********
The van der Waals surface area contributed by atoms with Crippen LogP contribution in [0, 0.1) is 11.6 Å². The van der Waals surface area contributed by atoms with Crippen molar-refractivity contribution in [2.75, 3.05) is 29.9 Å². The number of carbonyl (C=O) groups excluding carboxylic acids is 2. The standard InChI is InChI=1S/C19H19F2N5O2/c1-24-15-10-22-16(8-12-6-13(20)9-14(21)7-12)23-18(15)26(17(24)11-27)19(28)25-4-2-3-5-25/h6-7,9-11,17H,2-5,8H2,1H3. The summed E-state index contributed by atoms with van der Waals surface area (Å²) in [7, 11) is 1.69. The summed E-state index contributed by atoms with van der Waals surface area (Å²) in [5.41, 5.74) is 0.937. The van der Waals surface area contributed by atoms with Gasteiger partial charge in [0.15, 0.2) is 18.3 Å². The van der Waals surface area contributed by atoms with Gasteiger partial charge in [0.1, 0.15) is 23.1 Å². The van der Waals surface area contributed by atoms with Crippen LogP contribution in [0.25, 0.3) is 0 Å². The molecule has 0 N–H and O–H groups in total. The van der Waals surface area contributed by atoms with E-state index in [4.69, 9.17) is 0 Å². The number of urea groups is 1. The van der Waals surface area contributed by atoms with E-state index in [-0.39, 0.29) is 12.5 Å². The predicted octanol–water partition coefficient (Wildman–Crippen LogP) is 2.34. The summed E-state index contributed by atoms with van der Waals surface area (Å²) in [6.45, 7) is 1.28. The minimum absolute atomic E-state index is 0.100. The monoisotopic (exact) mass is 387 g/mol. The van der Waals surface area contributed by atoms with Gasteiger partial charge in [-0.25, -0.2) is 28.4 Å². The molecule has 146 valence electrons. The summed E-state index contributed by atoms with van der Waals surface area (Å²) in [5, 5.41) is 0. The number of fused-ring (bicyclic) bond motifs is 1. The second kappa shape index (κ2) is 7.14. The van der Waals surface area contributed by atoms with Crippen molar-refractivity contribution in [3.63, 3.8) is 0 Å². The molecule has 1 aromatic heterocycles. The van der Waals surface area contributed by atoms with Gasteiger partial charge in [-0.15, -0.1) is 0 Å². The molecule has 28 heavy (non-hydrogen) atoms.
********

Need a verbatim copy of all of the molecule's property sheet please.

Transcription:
The van der Waals surface area contributed by atoms with Crippen LogP contribution in [0, 0.1) is 11.6 Å². The van der Waals surface area contributed by atoms with Crippen molar-refractivity contribution in [2.75, 3.05) is 29.9 Å². The number of carbonyl (C=O) groups excluding carboxylic acids is 2. The standard InChI is InChI=1S/C19H19F2N5O2/c1-24-15-10-22-16(8-12-6-13(20)9-14(21)7-12)23-18(15)26(17(24)11-27)19(28)25-4-2-3-5-25/h6-7,9-11,17H,2-5,8H2,1H3. The summed E-state index contributed by atoms with van der Waals surface area (Å²) in [7, 11) is 1.69. The summed E-state index contributed by atoms with van der Waals surface area (Å²) in [5.41, 5.74) is 0.937. The van der Waals surface area contributed by atoms with Gasteiger partial charge in [0.15, 0.2) is 18.3 Å². The van der Waals surface area contributed by atoms with Gasteiger partial charge in [0.1, 0.15) is 23.1 Å². The van der Waals surface area contributed by atoms with Crippen LogP contribution in [0.25, 0.3) is 0 Å². The molecule has 0 N–H and O–H groups in total. The van der Waals surface area contributed by atoms with E-state index in [4.69, 9.17) is 0 Å². The number of urea groups is 1. The van der Waals surface area contributed by atoms with E-state index in [-0.39, 0.29) is 12.5 Å². The predicted octanol–water partition coefficient (Wildman–Crippen LogP) is 2.34. The summed E-state index contributed by atoms with van der Waals surface area (Å²) in [6.45, 7) is 1.28. The minimum absolute atomic E-state index is 0.100. The monoisotopic (exact) mass is 387 g/mol. The van der Waals surface area contributed by atoms with Gasteiger partial charge in [-0.25, -0.2) is 28.4 Å². The molecule has 146 valence electrons. The summed E-state index contributed by atoms with van der Waals surface area (Å²) in [5, 5.41) is 0. The number of fused-ring (bicyclic) bond motifs is 1. The second kappa shape index (κ2) is 7.14. The van der Waals surface area contributed by atoms with Crippen molar-refractivity contribution in [3.63, 3.8) is 0 Å². The molecule has 1 aromatic heterocycles. The van der Waals surface area contributed by atoms with Gasteiger partial charge in [-0.15, -0.1) is 0 Å². The molecule has 28 heavy (non-hydrogen) atoms.